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How to Calculate the Regular Rate and Overtime Wages in Wage Theft Cases in New York

Damages calculations are relatively simple when non-exempt employees are paid on an hourly basis. Their regular rates equal their hourly wage rates paid.  As such, their overtime wages due are equal to one and one-half times their regular rates of pay.  Except for New York State’s hospitality industry, however, the FLSA and NYLL do not require employees to be paid on an hourly basis. Complications quickly arise when employees are paid on a different basis, such as at different hourly wage rates within the same workweek, shift or day rates, piece rates, commissions, salaries, or a combination of these.

The regular rate is generally calculated by dividing an employee’s total remuneration for a workweek, excepting statutory exclusions, by his or her total hours worked in that workweek.  Overtime wages are owed to the employee at the half-time rate because the employee was already compensated at the regular or straight time rate for overtime hours worked.  Some examples follow:

  • Piece Rate: A non-exempt delivery worker in New York City is paid on a piece rate basis of $1.50 per package delivered. He delivered 600 packages and worked 45 hours in a workweek.  His total remuneration is $900, equal to $1.50 per package delivered times 600 packages.  His regular wage rate is $20, equal to $900 divided by 45 hours.  He would be owed $50 more in overtime wages, equal to his regular rate of $20 divided by two (e., $10, the half-time rate) times 5 overtime hours worked.
  • Weighted Average: A non-exempt construction worker in Buffalo, New York is paid at different hourly rates depending on the task that he performs: $25 per hour for general laborer work; $30 per hour for electrical work; and $27 per hour for concrete work. In a workweek, he performs 25 hours of general laborer work, 10 hours of electrical work, and 15 hours of concrete work, for total compensation of $1,330 for 50 hours worked.  His regular rate is $26.60 per hour, equal to $1,330 divided by 50 hours.  He would be owed $133 more in overtime wages, equal to his regular rate of $26.60 divided by two (e., $13.30, the half-time rate) times 10 overtime hours worked.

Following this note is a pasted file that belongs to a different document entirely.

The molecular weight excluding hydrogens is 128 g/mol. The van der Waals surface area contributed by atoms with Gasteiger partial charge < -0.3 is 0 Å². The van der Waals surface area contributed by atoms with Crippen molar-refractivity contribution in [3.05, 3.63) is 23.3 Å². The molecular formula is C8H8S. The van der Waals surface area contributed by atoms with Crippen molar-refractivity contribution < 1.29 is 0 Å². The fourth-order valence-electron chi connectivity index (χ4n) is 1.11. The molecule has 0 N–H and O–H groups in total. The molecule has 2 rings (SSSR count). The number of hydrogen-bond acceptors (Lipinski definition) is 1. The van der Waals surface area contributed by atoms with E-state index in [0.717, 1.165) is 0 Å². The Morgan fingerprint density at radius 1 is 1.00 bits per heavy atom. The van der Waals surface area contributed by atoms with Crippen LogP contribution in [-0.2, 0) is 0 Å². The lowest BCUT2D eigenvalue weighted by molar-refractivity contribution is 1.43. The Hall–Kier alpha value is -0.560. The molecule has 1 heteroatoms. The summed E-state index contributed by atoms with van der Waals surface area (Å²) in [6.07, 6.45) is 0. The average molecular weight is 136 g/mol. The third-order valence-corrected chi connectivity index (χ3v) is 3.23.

• Day or Job/Shift Rates: A non-exempt cashier in a convenience store in Albany, New York is paid $200 per day worked. She worked 5 days, totaling 55 hours, and was paid $1,000 in a workweek.  Her regular rate is $18.18, equal to her $1,000 paid divided by 55 hours.  She would be owed $136.35 in overtime wages, equal to her regular rate of $18.18 divided by two (e., $9.09, the half-time rate) times 15 overtime hours worked.
  • Commissions are added to a non-exempt employee’s other earnings for the workweek and calculated into the regular rate. For example, a non-exempt sales employee is paid $15 per hour plus weekly commissions.  She worked 45 hours one week, for which she was already paid $712.50 (e., $15 x 40 hours plus $22.50 x 5 overtime hours).  She earned and was paid $300 in commissions that week.  The $300 in commissions would be divided by 45 hours worked, resulting in $6.67 added to the regular rate.  She would be owed half this amount, or $3.34, per overtime hour worked, meaning $16.68 more in overtime wages for the workweek.  This same rule applies to non-discretionary bonuses paid to non-exempt employees.

Non-exempt salaried employees are in a special category.  Under the FLSA, their regular rate is calculated by dividing their weekly salary by the number of hours that the salary was intended to cover, meaning the number of hours that the employer and employee agreed for the salary to cover.  For example, if the employer and employee understood a salary of $900 to cover the employee’s first thirty hours of work per workweek, the employee’s regular rate is $30 if she only worked 30 hours in a workweek.  Under the New York State’s Miscellaneous Industries Wage Order, however, a non-exempt salaried employee’s regular rate is calculated by dividing the salary by all hours worked in the workweek.

The New York State Hospitality Industry Wage Order, 12 N.Y.C.R.R. Part 146, is an exception to the foregoing rules.  Non-exempt employees in the “hospitality industry,” defined as restaurants and hotels, must be paid on an hourly basis.  “If an employer fails to pay an employee an hourly rate of pay, the employee’s regular hourly rate of pay shall be calculated by dividing the employee’s total weekly earnings, not including exclusions from the regular rate, by the lesser of 40 hours or the actual number of hours worked” in the workweek.  As courts have explained, the Hospitality Industry Wage Order’s requirement is unique because, unlike the FLSA and other NYLL regulations, it mandates calculation of the regular rate by dividing non-hourly pay by the lesser of 40 or the number of hours worked in a workweek.

This blog was adapted from an article by Gianfranco Cuadra in the New York State Bar Association’s Labor and Employment Law Journal.  If you have questions about wage theft, please feel free to call the attorneys at Pechman Law Group at 212-583-9500.

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